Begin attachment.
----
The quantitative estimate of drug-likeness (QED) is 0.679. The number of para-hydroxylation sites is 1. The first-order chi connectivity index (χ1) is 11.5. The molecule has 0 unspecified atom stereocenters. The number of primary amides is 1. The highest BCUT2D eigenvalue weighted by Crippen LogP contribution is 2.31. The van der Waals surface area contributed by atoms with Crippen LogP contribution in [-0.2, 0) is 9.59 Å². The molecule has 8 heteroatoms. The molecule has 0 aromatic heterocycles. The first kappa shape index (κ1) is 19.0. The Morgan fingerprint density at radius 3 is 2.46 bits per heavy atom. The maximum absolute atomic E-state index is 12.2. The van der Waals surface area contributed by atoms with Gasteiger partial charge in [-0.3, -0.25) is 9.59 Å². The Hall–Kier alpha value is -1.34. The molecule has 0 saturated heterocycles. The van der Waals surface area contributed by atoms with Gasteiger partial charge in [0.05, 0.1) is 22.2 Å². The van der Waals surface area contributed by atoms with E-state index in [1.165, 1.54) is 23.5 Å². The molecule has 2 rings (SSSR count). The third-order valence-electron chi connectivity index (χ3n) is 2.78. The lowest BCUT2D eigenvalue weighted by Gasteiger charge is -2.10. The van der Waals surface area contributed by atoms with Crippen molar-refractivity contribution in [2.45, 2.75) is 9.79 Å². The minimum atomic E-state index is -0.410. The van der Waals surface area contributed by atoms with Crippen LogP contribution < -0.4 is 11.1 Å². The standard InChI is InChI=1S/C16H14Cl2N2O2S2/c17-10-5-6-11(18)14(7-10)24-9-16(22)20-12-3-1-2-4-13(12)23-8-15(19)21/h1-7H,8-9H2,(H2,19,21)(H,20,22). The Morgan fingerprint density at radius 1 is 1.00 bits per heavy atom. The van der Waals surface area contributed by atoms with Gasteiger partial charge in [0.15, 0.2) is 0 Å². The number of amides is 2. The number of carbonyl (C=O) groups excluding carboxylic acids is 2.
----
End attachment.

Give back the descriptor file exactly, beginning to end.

The quantitative estimate of drug-likeness (QED) is 0.679. The number of para-hydroxylation sites is 1. The first-order chi connectivity index (χ1) is 11.5. The molecule has 0 unspecified atom stereocenters. The number of primary amides is 1. The highest BCUT2D eigenvalue weighted by Crippen LogP contribution is 2.31. The van der Waals surface area contributed by atoms with Crippen LogP contribution in [-0.2, 0) is 9.59 Å². The molecule has 8 heteroatoms. The molecule has 0 aromatic heterocycles. The first kappa shape index (κ1) is 19.0. The Morgan fingerprint density at radius 3 is 2.46 bits per heavy atom. The maximum absolute atomic E-state index is 12.2. The van der Waals surface area contributed by atoms with Gasteiger partial charge in [-0.3, -0.25) is 9.59 Å². The Hall–Kier alpha value is -1.34. The molecule has 0 saturated heterocycles. The van der Waals surface area contributed by atoms with Gasteiger partial charge in [0.05, 0.1) is 22.2 Å². The van der Waals surface area contributed by atoms with E-state index in [1.165, 1.54) is 23.5 Å². The molecule has 2 rings (SSSR count). The third-order valence-electron chi connectivity index (χ3n) is 2.78. The lowest BCUT2D eigenvalue weighted by Gasteiger charge is -2.10. The van der Waals surface area contributed by atoms with Crippen molar-refractivity contribution in [2.45, 2.75) is 9.79 Å². The minimum atomic E-state index is -0.410. The van der Waals surface area contributed by atoms with Crippen LogP contribution < -0.4 is 11.1 Å². The standard InChI is InChI=1S/C16H14Cl2N2O2S2/c17-10-5-6-11(18)14(7-10)24-9-16(22)20-12-3-1-2-4-13(12)23-8-15(19)21/h1-7H,8-9H2,(H2,19,21)(H,20,22). The Morgan fingerprint density at radius 1 is 1.00 bits per heavy atom. The van der Waals surface area contributed by atoms with Gasteiger partial charge in [0.15, 0.2) is 0 Å². The number of amides is 2. The number of carbonyl (C=O) groups excluding carboxylic acids is 2.